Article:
A moment of tenderness

A little kid (maybe 3 or 4) had come off his scooter, in the school playground. He was sprawled on the ground, crying. Somewhere, his parent was seeing off an older sibling. I looked around, but couldn’t see an obvious candidate.

Before I could see if he was okay, a bigger kid with a Grade 6 shirt on reached him and helped him up, looking him over. “You’re okay” he said softly. “You’re all right.”

The crying seemed to drop to a quiet whimper, the little kid got up, and the bigger one glanced around for the youngster’s parent, as a couple of other concerned kids looked on. They seemed to have the situation under control, so I walked on.

Kids at the school are used to dealing others outside their own age group — they have a “buddy” system where grade 5s and 6s team up with Preps. Seeing things like this, the benefits are pretty obvious, though I once encountered a kid from another school, on the train, trying to explain the concept to his cranky grandmother, who was the epitome of cynical. I hope we don’t all get like that as we grow older.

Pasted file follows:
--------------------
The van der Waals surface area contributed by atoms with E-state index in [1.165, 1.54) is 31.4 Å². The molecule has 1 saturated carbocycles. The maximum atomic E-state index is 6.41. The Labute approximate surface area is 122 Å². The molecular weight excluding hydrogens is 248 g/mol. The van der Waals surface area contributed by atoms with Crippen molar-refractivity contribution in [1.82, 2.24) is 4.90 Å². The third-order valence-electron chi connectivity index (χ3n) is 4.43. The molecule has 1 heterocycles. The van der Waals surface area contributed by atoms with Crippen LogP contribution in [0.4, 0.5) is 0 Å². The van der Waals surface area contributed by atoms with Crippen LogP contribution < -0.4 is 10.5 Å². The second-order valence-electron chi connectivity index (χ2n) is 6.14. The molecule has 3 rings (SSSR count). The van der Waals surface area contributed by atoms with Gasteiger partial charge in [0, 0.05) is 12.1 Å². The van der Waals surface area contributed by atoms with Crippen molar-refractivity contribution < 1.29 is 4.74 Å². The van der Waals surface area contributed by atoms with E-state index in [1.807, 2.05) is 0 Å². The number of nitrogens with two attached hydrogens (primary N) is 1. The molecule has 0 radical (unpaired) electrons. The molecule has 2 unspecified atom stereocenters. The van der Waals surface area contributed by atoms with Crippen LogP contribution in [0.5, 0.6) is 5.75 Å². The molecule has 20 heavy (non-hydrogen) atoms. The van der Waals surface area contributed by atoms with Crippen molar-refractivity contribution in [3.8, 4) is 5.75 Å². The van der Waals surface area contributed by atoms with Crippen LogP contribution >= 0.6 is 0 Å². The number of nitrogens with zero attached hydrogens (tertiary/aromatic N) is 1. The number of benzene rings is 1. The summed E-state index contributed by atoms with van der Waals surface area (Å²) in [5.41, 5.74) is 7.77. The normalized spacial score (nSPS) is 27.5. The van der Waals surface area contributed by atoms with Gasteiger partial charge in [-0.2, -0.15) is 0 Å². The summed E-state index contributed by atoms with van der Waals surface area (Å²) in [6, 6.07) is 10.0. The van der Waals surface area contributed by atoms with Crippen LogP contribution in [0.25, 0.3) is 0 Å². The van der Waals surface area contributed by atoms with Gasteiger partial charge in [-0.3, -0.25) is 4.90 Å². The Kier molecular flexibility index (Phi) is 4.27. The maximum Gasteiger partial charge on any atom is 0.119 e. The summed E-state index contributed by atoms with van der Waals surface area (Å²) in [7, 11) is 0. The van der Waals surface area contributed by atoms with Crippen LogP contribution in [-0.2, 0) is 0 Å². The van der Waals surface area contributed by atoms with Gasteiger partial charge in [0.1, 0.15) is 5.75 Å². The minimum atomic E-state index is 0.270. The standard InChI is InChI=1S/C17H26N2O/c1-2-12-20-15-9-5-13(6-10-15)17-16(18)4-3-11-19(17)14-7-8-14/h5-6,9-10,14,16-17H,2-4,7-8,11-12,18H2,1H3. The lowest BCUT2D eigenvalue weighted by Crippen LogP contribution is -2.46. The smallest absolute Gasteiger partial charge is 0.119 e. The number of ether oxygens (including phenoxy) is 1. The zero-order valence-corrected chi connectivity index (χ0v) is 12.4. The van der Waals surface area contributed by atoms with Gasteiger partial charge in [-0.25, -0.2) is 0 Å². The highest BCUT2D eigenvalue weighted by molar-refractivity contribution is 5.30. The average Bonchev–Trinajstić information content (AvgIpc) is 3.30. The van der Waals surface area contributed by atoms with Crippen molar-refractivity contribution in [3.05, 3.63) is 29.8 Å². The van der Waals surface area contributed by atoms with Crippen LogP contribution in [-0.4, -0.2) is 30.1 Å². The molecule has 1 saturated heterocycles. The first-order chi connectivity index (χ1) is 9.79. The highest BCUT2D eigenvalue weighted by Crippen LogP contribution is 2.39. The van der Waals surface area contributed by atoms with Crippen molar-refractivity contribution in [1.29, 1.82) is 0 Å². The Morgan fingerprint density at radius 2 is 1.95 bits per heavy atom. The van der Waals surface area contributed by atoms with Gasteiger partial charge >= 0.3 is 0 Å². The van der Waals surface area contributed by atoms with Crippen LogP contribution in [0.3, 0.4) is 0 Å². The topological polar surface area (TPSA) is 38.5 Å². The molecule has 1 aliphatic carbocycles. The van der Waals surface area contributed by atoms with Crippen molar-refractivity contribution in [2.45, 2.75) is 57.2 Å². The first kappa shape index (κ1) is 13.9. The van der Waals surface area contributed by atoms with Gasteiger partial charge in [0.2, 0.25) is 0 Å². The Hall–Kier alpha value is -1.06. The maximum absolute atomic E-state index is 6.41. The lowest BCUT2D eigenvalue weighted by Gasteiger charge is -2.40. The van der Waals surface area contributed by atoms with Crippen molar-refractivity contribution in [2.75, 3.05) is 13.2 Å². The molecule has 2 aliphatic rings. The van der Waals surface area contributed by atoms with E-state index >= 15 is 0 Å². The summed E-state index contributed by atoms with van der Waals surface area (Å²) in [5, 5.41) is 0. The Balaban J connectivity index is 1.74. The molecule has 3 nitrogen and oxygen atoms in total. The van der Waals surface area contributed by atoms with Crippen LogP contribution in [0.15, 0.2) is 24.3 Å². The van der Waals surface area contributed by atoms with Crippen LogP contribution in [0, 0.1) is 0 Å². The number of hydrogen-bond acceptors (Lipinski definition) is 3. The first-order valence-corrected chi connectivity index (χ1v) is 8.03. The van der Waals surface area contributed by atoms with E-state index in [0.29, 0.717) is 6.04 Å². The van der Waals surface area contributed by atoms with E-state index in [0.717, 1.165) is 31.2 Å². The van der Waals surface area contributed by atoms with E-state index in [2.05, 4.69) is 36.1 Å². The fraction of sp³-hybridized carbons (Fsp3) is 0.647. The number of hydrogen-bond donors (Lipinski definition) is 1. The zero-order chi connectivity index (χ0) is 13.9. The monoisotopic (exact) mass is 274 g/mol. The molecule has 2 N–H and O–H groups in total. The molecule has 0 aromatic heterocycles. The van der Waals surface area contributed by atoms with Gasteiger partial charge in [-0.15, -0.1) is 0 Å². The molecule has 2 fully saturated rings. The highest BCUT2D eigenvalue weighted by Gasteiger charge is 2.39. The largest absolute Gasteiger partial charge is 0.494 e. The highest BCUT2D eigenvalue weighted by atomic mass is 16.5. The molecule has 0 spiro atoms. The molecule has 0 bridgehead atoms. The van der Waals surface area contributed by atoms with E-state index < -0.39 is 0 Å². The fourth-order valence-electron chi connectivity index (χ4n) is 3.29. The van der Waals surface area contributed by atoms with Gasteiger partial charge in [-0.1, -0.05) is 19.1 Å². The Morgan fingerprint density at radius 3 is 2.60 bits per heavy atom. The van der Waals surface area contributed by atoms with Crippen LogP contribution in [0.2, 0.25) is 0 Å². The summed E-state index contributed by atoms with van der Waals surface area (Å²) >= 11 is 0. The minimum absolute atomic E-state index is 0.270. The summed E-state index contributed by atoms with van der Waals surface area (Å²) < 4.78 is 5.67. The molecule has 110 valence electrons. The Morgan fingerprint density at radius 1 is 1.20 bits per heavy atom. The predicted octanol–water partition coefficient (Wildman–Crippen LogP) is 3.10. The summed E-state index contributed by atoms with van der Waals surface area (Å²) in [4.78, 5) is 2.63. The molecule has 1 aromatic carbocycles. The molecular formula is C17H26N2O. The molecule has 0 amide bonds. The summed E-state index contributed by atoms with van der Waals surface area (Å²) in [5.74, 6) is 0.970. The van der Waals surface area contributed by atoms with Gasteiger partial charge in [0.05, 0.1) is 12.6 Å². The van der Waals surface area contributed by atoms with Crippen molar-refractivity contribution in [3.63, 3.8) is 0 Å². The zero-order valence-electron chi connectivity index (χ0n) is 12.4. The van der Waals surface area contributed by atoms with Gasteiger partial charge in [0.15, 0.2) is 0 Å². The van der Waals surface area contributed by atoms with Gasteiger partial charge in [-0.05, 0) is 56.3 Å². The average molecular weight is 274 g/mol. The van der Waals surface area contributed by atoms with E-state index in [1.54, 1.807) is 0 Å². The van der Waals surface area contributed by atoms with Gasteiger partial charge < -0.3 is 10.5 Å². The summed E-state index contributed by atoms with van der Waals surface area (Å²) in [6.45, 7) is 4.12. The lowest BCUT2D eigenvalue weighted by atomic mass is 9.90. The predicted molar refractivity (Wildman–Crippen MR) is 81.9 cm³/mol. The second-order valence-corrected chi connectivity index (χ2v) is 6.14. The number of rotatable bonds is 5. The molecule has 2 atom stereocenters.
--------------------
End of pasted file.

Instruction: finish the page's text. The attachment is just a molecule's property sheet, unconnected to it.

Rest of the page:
But seeing this kind of thing happen gives you hope for the human race.

If you enjoyed this post, please consider leaving a comment. You can subscribe via feed reader RSS, or subscribe by email. You can also Follow me on Twitter, or Like the blog on Facebook.

5 Replies to “A moment of tenderness”

  1. The song “He Aint Heavy, He’s My Brother” springs to mind. I love hearing these sorts of stories. Restores your faith doesn’t it?

  2. Please excuse my cynicism. I would like to think that would happen everywhere, but I wonder if does happen in less privileged areas. I really hope it would.

  3. I remember when I started primary, there was a buddy system. We all got paired up with one, two or three senior kids who looked after us during our first year. I remember the girls who looked after me, they were the highlight of my starting year.

  4. This kind of behaviour happens all the time at my son’s school – they have the buddy system and it seems to help them outside of school too.

Comments are closed.